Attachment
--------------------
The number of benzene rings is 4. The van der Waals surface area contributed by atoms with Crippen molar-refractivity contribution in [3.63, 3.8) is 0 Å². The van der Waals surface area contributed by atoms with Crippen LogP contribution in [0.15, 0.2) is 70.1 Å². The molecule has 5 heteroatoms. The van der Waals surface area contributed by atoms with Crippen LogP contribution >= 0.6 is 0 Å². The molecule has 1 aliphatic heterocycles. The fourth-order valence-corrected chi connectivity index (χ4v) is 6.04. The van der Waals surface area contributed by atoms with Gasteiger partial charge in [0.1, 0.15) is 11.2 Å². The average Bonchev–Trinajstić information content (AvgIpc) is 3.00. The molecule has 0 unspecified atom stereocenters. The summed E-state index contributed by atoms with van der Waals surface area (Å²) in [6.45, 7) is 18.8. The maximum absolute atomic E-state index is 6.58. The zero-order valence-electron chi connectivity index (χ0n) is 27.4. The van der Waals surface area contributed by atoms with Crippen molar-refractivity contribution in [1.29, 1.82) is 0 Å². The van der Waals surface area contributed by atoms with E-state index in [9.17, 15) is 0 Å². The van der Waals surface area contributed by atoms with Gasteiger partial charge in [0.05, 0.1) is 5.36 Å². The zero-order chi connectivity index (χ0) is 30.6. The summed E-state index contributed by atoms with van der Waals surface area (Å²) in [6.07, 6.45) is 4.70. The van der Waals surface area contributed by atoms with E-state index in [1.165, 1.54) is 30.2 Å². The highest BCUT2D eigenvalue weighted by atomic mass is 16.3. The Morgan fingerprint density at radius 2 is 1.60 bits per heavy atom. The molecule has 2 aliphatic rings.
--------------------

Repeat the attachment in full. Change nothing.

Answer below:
The number of benzene rings is 4. The van der Waals surface area contributed by atoms with Crippen molar-refractivity contribution in [3.63, 3.8) is 0 Å². The van der Waals surface area contributed by atoms with Crippen LogP contribution in [0.15, 0.2) is 70.1 Å². The molecule has 5 heteroatoms. The van der Waals surface area contributed by atoms with Crippen LogP contribution >= 0.6 is 0 Å². The molecule has 1 aliphatic heterocycles. The fourth-order valence-corrected chi connectivity index (χ4v) is 6.04. The van der Waals surface area contributed by atoms with Gasteiger partial charge in [0.1, 0.15) is 11.2 Å². The average Bonchev–Trinajstić information content (AvgIpc) is 3.00. The molecule has 0 unspecified atom stereocenters. The summed E-state index contributed by atoms with van der Waals surface area (Å²) in [6.45, 7) is 18.8. The maximum absolute atomic E-state index is 6.58. The zero-order valence-electron chi connectivity index (χ0n) is 27.4. The van der Waals surface area contributed by atoms with Crippen molar-refractivity contribution in [1.29, 1.82) is 0 Å². The van der Waals surface area contributed by atoms with E-state index in [9.17, 15) is 0 Å². The van der Waals surface area contributed by atoms with Gasteiger partial charge in [0.05, 0.1) is 5.36 Å². The zero-order chi connectivity index (χ0) is 30.6. The summed E-state index contributed by atoms with van der Waals surface area (Å²) in [6.07, 6.45) is 4.70. The van der Waals surface area contributed by atoms with E-state index in [1.165, 1.54) is 30.2 Å². The highest BCUT2D eigenvalue weighted by atomic mass is 16.3. The Morgan fingerprint density at radius 2 is 1.60 bits per heavy atom. The molecule has 2 aliphatic rings.